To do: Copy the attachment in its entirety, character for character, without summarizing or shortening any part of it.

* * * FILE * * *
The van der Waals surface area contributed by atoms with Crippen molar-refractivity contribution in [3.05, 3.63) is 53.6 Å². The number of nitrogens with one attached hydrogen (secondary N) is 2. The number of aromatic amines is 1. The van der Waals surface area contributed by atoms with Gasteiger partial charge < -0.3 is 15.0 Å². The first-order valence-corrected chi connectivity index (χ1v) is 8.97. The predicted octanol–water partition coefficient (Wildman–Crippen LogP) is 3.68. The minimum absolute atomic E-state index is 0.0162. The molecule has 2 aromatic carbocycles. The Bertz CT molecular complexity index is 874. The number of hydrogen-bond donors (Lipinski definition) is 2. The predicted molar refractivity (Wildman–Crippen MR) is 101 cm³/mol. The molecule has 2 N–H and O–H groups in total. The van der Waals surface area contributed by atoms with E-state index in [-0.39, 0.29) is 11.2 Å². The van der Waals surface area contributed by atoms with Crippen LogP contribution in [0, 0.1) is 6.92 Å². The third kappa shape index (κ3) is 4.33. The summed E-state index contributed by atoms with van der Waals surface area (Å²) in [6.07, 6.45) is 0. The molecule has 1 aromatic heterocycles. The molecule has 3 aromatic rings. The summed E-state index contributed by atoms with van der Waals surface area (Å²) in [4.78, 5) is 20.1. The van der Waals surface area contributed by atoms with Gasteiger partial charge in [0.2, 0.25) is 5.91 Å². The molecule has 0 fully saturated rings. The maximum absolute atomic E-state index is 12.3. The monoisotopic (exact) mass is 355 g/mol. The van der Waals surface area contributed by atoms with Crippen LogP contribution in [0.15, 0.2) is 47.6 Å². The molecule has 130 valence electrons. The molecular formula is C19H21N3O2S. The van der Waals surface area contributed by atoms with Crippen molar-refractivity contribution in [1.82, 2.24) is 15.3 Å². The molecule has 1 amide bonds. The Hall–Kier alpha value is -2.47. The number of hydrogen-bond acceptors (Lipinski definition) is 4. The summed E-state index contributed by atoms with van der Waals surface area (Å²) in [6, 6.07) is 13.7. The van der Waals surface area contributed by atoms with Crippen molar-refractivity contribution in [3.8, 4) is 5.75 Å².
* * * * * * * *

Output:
The van der Waals surface area contributed by atoms with Crippen molar-refractivity contribution in [3.05, 3.63) is 53.6 Å². The number of nitrogens with one attached hydrogen (secondary N) is 2. The number of aromatic amines is 1. The van der Waals surface area contributed by atoms with Gasteiger partial charge < -0.3 is 15.0 Å². The first-order valence-corrected chi connectivity index (χ1v) is 8.97. The predicted octanol–water partition coefficient (Wildman–Crippen LogP) is 3.68. The minimum absolute atomic E-state index is 0.0162. The molecule has 2 aromatic carbocycles. The Bertz CT molecular complexity index is 874. The number of hydrogen-bond donors (Lipinski definition) is 2. The predicted molar refractivity (Wildman–Crippen MR) is 101 cm³/mol. The molecule has 2 N–H and O–H groups in total. The van der Waals surface area contributed by atoms with E-state index in [-0.39, 0.29) is 11.2 Å². The van der Waals surface area contributed by atoms with Crippen LogP contribution in [0, 0.1) is 6.92 Å². The third kappa shape index (κ3) is 4.33. The summed E-state index contributed by atoms with van der Waals surface area (Å²) in [6.07, 6.45) is 0. The molecule has 1 aromatic heterocycles. The molecule has 3 aromatic rings. The summed E-state index contributed by atoms with van der Waals surface area (Å²) in [4.78, 5) is 20.1. The van der Waals surface area contributed by atoms with Gasteiger partial charge in [0.2, 0.25) is 5.91 Å². The molecule has 0 fully saturated rings. The maximum absolute atomic E-state index is 12.3. The monoisotopic (exact) mass is 355 g/mol. The van der Waals surface area contributed by atoms with Crippen LogP contribution in [0.15, 0.2) is 47.6 Å². The molecule has 130 valence electrons. The molecular formula is C19H21N3O2S. The van der Waals surface area contributed by atoms with Crippen molar-refractivity contribution in [1.82, 2.24) is 15.3 Å². The molecule has 1 amide bonds. The Hall–Kier alpha value is -2.47. The number of hydrogen-bond acceptors (Lipinski definition) is 4. The summed E-state index contributed by atoms with van der Waals surface area (Å²) in [6, 6.07) is 13.7. The van der Waals surface area contributed by atoms with Crippen molar-refractivity contribution in [3.8, 4) is 5.75 Å².